One of the key assignments for this particular grading period is how well we tell a story using a “remix.” In this case, I had to choose a photo from another person’s site regarding the original assignment, “A Picture is Worth a Thousand Words,” and try to promote a cancer awareness message with a story involving it. Unfortunately, I can’t really do that, given the seriousness that comes with the theme of this particular remix, especially one that hits as close to home as it does now. However, now seems to be the right time to try, because by the time this post goes to press, families across America will have celebrated all of the things they are thankful for in their lives, as part of the annual holiday tradition of Thanksgiving. With that in mind, I can safely say that I’m thankful for my grandmother, Alice, who survived her most recent cancer scare earlier this year.

This is actually the second time that my grandmother, who I’ve affectionately called “Grandma Fella” since I was young, has been sent to the hospital for cancer treatment in my lifetime, the first occurring around the time I started kindergarten. Either way, it still broke my heart to see another of my relatives end up bedridden, after losing one of my grandfathers, Isaac, to Alzheimer’s shortly after I turned thirteen, and my other grandmother, Hazel, to natural causes in February of 2014.

The truth is, I know what the madman in the brown coat meant when he said that he didn’t want to go. I know what the nameless narrator meant when he prayed that his wife wouldn’t have to go, and what the woman with the heart of the ocean meant when she told a homeless man that she wouldn’t let go. Alice, if you’re reading this, I just wanted you to know, right now, that I will never let go.

This is to honor my wonderful grandparents, both those who have passed on and those that are still with us. The picture I sampled, of the character of Tate from the first season of American Horror Story prior to a high school shooting that he was a part of, is from a previous assignment by Brittany Raze entitled “The Noble War.” The picture may be taken out of context from the episode it was spliced from, but the fact of the matter still stands: Be it in realms of fiction, or the greatest story ever told – that of real life, as it occurs – nobody likes death. They hate it now, they hated it back then, and honestly, I thank the doctors for keeping health care debates out of the emergency room.

Posted in Digital Storytelling (#ds106), DS106 Assignments Tagged with: , , ,


This assignment in pretty simple, yet very powerful. Mash-up your own work! Take at least 3 things you’ve done this semester, and combine them together to make one cohesive thing.

My third and final mashup assignment for this grading period is worth four stars exactly at the time that this post goes up. Entitled “Mash Thyself, Before Ye Trash Thyself,” my entry for this challenge consists of five separate audio clips created over the course of this semester. The clips in question are my article on wedding rings; my “Egyptian” bumper; my “Trump Nektar” commercial; a second ad, which updates the “How Many Licks” ad campaign that immortalized Tootsie Roll Pops in the eyes of kids for 45 years now; and a second article – on dentures and dental implants – cobbled together from the recordings I sent to my teammates during that particular grading period.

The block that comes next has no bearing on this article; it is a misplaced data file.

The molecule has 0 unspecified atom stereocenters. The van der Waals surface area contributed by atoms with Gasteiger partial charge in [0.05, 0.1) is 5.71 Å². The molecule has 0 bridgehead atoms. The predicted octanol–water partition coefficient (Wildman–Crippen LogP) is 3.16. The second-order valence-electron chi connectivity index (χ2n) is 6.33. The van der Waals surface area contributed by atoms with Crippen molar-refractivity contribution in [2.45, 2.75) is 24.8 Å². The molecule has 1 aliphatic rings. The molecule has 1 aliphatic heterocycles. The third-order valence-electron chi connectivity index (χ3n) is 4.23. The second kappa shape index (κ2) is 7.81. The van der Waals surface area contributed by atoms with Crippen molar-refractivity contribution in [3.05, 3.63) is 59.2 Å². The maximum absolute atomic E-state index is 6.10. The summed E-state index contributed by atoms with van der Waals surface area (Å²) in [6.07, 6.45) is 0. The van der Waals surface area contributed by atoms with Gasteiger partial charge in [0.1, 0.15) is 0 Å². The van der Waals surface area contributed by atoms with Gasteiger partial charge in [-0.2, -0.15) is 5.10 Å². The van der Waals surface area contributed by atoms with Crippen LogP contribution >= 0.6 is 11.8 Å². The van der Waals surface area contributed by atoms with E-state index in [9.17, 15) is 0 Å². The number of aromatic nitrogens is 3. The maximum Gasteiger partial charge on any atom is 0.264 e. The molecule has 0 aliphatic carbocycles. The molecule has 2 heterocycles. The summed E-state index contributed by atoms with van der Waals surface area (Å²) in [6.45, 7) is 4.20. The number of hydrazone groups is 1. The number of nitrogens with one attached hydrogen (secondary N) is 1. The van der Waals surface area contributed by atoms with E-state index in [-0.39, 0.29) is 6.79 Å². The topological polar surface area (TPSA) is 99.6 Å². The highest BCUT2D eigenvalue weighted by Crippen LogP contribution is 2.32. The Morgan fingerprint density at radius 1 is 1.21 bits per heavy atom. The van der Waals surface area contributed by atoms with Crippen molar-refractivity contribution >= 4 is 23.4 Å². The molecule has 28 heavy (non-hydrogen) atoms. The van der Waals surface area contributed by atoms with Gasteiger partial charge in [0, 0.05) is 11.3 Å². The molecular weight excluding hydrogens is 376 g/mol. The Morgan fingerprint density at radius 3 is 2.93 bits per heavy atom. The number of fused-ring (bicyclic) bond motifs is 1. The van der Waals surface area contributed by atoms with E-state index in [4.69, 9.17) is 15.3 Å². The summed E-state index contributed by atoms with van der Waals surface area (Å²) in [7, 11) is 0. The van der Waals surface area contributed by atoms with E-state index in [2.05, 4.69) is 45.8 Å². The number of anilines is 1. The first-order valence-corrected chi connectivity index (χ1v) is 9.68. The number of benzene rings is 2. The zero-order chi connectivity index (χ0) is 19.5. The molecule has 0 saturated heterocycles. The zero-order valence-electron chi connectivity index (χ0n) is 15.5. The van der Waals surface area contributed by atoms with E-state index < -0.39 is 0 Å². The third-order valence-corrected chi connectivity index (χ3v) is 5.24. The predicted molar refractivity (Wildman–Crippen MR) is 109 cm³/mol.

As for the story of this remix, it’s a makeshift episode of the Wacky History podcast I wrote a portion of the script for, as part of my mid-term exam for DS106. Basically, I wanted to provide an abridged version of the podcast I was a part of, the way I, for the most part, originally envisioned it. The first half of my “minisode,” on wedding rings, remains untouched, as are most of the clips in this remix; in fact, the only real edit I make here is cutting my short monologue on dental implants to make room for the unedited George Washington follow-up, before closing both the segment and the entire “podcast” with the remaining audio from the aforementioned “Implants” portion.

With regards to scheduling, the “minisode” opens with my segment on wedding rings, before cutting to a “commercial break” consisting of my “How Many Licks” parody, followed by “Trump Nektar;” we then hear the “Egyptian” bumper before completing the abridged podcast with a segment on dentures and dental implants. Once again, I basically took old footage from this last semester, and spliced them together using Audacity to make this “minisode,” mostly by aligning the various tracks so they all start the second the previous one stops, but also by cutting out any excess footage to make the final product run as smoothly as possible, something that was especially true when I edited my segment on dentures.

This mashup was made with the central goal of showing my intentions for the mid-term – providing listeners with the zany backstories of household objects – as well as showing how versatile I can be in terms of editing, as the audio goes from Radiolab in the first half of the podcast to This American Life in the second. Overall, the sudden shift in tone definitely provides a feeling of unpredictability within the podcast, as everything in life, including history, can and will be unpredictable.